View Full Version : What type of rail car is this?

February 27th, 2009, 09:13 AM
My question is about a certain type of railcar and whether it is on the DS. I am asking about the container carriers that look like all they have between them is a set of bogeys. (Semi trailers with train wheels in between them)

February 27th, 2009, 10:33 AM

February 27th, 2009, 12:02 PM
What ever happened to the “Roadrailer” concept? I have never seen one in the NW US, but I understand they were used a lot on the east coast.
Are they still being used or was it a “flash in the pan” idea?

February 27th, 2009, 12:06 PM
TTX Spine cars (same concept) are in regular use throughout the USA as far as I know.

February 27th, 2009, 12:31 PM
What ever happened to the “Roadrailer” concept? I have never seen one in the NW US, but I understand they were used a lot on the east coast.
Are they still being used or was it a “flash in the pan” idea?

When the double stack container well cars were introduced to carry twice as much freight and save the railroads money, the East coast railroads could not benefit, due to the height restrictions throughout their lines. Spline cars and roadrailers were invented to shave weight off, and allow the Eastern roads to see a savings in that regard.

Yes, they are still used today, I have seen the CN run them through the Chicago area as recently as last year.

February 27th, 2009, 09:15 PM
The Norfolk Southern runs them. If memory serves, they run a couple each way between Chicago and Jacksonville, Fl. I believe they also run between Chicago and the east coast.

February 27th, 2009, 10:24 PM
If I am not mistaken, BNSF runs a Triple Crown between Chicago and Minneapolis.

February 27th, 2009, 10:49 PM
Tripple Crown is just about the only company that still runs them. I believe 3C is owned by NS; and contracted out to CN for the Canadian trips. I'm not sure about BNSF. Amtrak used to have a fleet of them as well; reporting mark: AMTZ.


February 27th, 2009, 11:48 PM
Thanks for the info...

March 7th, 2009, 05:05 PM
One of the problems that has plagued the road-railer and similar concepts is that of the extra weight of the various fittings for the rail use. Like trains road traffic must conform to certain limits on maximum gross weight of a vehicle as well as the axle loadings there on. This is general information for tractor trailers, semi trucks, eighteen wheelers, big trucks or what ever else you call a large truck towing a trailer operating on interstate highways in the United States.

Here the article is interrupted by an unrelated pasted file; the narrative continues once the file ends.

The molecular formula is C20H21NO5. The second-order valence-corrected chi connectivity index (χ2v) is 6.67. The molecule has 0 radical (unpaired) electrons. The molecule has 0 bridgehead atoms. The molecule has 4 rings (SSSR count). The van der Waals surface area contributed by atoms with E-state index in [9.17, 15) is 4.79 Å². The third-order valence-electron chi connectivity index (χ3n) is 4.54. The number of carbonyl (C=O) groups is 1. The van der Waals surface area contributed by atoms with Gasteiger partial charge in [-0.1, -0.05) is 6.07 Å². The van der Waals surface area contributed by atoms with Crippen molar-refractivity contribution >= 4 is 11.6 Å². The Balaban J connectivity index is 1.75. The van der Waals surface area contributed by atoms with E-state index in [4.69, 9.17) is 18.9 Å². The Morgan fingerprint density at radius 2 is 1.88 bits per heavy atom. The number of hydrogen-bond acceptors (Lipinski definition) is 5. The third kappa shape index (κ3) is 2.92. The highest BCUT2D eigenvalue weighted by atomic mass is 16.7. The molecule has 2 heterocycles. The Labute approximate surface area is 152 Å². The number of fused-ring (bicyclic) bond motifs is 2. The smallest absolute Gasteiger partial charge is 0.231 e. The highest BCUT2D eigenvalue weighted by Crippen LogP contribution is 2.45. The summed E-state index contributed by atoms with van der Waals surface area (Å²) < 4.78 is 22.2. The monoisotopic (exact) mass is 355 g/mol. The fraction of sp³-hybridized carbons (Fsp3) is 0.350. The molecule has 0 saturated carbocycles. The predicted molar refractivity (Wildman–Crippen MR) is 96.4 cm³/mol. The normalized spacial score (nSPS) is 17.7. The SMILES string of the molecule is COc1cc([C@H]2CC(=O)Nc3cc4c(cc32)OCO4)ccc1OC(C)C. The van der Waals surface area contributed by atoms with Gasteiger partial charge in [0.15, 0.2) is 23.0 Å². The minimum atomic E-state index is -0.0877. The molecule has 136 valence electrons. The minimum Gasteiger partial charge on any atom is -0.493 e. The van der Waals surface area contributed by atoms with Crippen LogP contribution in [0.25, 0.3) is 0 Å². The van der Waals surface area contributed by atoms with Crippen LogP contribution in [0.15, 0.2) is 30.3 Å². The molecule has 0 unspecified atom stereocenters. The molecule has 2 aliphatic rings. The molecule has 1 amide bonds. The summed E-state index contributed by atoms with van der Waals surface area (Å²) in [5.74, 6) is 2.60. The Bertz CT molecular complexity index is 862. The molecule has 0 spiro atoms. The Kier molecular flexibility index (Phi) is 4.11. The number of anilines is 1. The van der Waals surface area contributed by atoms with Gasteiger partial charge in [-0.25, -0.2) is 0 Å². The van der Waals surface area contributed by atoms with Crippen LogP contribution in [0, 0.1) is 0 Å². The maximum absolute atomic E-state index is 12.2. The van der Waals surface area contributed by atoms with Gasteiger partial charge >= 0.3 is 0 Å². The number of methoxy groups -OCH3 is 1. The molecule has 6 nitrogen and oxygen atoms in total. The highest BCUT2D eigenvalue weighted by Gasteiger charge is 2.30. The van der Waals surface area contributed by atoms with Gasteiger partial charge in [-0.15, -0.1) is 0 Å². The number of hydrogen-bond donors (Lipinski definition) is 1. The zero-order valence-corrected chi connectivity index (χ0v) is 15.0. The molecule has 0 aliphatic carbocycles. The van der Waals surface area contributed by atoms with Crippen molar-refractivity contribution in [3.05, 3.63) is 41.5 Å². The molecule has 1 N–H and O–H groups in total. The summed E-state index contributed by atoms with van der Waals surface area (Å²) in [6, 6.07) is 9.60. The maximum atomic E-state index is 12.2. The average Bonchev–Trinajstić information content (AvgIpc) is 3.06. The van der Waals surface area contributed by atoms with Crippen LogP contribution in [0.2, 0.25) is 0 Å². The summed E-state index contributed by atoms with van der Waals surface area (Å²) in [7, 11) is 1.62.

First of all trucking is the business of moving freight. All freight has two important statistics when it comes to transportation, weight and volume. Any way you can get your equipment to increase its capacity in these areas is considered a good thing. There are ways to extend the capacity past the figures I am giving here but almost all of them differ from state to state. This information is for the classic truck tractor and semi-trailer combination using a "box" trailer (refrigerated or not). The maximum GCVW (Gross Combination Vehicle Weight) on most of the Interstate Highway System is eighty thousand pounds (80,000#); this is also the normal registered GCVWR (Gross Combination Vehicle Weight Rating) of most OTR (Over The Road) operators. Subtract the empty weight of the vehicles from this and you will get the carrying capacity of said vehicles. For most operations that would potentially use a road-railer this figure come to an industry "rule of thumb" of about 46,000# or about 44,000# for refrigerated operations.